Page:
Ethan Hawke Amanda Seyfried Philip Ettinger Cedric the Entertainer Michael Gaston Victoria Hill
This is one of those independent films that you hope will be coming up regularly forever. It takes an issue and argues it with eloquence and passion, showing both sides. That is, the audience is expected to take some responsibility for thinking about something important and reasoning through it to conclusion. Pastor Toller (Hawke) has a known past of having a son he talked into going into the military (generations of his family had attended VMI)—against his wife’s objections—and, unfortunately, Joseph was killed in Iraq. The burden of this kind of guilt is the subject of the film, and it’s put into larger contexts related to political activism, religious beliefs and meaning, and, fundamentally, hope and despair.
Pastor Toller seems to be experiencing PTSD (post-traumatic stress syndrome), and trying to work through it, using scripture and group therapy, and a diary that is to be destroyed in one year. Adding to the pressure is that he is pastor of a 250 year-old church, which tries to survive by joining a much larger congregation, the Church of Abundant Life, led by Pastor Jeffers (Cedric the Entertainer). They’re all gearing up for the celebration of the re-consecration of First Reformed. Here, we see the issues of original conceptions of religion played out against the current capitalist conceptions of a religion paired with financial backing.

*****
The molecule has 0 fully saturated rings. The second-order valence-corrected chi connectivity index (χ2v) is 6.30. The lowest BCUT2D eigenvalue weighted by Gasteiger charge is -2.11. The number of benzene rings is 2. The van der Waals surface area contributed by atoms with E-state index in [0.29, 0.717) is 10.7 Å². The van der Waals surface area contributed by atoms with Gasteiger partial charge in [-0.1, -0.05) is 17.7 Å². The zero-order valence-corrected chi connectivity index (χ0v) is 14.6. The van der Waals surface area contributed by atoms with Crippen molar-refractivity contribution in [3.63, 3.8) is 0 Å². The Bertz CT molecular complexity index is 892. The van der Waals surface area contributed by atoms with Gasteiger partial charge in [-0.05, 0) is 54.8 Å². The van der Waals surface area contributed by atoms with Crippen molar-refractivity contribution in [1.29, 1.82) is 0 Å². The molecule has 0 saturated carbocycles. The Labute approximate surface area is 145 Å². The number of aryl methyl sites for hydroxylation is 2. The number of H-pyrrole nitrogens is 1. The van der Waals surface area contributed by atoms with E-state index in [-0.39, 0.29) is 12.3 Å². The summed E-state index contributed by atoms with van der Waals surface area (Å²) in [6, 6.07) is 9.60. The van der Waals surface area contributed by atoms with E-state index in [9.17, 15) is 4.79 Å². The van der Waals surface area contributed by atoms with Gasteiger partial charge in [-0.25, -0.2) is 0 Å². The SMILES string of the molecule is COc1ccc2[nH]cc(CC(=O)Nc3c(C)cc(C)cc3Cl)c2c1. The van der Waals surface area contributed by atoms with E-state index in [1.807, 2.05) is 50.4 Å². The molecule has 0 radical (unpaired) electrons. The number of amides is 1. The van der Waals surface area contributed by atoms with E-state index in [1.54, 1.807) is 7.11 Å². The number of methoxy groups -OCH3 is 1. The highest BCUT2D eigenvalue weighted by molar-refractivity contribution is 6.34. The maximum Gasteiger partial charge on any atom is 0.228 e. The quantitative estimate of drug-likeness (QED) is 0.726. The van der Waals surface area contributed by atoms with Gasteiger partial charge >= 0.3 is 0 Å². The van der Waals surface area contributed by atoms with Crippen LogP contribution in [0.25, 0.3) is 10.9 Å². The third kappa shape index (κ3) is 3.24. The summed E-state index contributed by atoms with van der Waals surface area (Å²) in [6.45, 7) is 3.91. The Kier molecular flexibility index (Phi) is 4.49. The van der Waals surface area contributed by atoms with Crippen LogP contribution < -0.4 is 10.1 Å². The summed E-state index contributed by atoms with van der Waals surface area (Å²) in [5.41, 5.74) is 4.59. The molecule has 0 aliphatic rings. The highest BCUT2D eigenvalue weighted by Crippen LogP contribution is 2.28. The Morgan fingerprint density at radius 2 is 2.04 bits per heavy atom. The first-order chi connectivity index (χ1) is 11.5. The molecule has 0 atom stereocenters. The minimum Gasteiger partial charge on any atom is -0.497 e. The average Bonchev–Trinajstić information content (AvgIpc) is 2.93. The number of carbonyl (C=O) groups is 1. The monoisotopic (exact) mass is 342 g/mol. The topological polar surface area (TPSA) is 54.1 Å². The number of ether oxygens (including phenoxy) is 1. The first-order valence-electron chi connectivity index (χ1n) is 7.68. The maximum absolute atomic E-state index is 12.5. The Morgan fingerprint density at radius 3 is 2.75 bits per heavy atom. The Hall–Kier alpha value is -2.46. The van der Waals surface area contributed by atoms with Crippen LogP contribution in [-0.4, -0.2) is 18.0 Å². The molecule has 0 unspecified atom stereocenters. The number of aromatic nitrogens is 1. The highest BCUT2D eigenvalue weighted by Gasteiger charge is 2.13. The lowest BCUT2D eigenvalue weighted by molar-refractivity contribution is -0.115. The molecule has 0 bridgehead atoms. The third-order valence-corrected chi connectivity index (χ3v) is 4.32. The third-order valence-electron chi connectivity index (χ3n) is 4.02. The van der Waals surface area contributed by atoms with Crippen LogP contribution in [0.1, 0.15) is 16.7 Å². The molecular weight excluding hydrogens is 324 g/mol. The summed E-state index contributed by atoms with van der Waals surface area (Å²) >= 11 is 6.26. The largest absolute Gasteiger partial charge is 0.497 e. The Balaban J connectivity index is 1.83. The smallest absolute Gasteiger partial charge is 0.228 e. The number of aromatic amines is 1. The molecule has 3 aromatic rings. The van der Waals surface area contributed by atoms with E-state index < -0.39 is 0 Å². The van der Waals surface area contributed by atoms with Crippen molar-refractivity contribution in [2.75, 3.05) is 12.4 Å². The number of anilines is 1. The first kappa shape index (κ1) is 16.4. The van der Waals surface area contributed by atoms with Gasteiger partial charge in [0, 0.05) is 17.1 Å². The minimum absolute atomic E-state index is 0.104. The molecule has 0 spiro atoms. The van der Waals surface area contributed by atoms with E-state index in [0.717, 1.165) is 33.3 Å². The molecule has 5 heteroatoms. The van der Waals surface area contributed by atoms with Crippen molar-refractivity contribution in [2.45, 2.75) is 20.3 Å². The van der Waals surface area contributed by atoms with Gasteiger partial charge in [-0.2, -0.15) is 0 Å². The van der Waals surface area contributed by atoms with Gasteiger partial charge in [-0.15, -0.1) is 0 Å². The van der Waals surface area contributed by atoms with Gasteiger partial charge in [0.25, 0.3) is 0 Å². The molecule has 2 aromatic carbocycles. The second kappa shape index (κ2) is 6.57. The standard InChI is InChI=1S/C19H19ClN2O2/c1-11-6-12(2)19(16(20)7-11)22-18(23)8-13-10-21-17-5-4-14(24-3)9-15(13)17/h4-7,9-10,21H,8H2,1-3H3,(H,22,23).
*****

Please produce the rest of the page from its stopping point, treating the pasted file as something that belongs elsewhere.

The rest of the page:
The First Reformed Church has to collaborate with the Church of Abundant Life in planning. At first, there doesn’t seem to be much of a problem; Pastor Toller has met with Pastor Jeffers a number of times, and they seem to be on the same page. But the primary contributor to the Abundant Life Church is a businessman with a moral center that differs significantly from Pastor Toller’s.
And inserted into all of this is a major complication in the form of parishioner Mary (Seyfried) asking for help from Pastor Toller for her husband, Michael (Ettinger). He is an activist for the environment, and has strong feelings about bringing a child into the world. (Mary is pregnant with their child.) He wants to abort the child, but Mary does not.
Pastor Toller is drawn into this dilemma, which exquisitely connects with his own dilemma he is already dealing with; that is, a parent’s responsibility for a child’s life. Michael is troubled that he is bringing a child into a world that will eventually kill him, because of environmental neglect. (The oceans rising several feet, for instance.)
Paul Schrader, the writer/director of this film, eloquently outlines the agonizing questions of our day related to climate change, personal responsibility, and political activism, and demonstrates how individuals and families can be affected. The ending of the story is drawn out, culminating in a conclusion that may be dissatisfying for many.
First Reformed is an outstanding production overall. Schrader is an expert in storytelling and visual effects. He and cinematographer Alexander Dynan open the film with an old white-boarded church scene suffused in a pale blue light; and these colors are seen throughout, with accents of black, bright red or other colors inserted for maximum emotional effect in certain scenes. Ethan Hawke—in his usual fine form—gives one of the best performances of his career, complemented by Amanda Seyfried as a sincere young parishioner and Cedric the Entertainer as an experienced pastor of a large, well-connected church.
An impressive film in all aspects of filmmaking.
Grade: A By Donna R. Copeland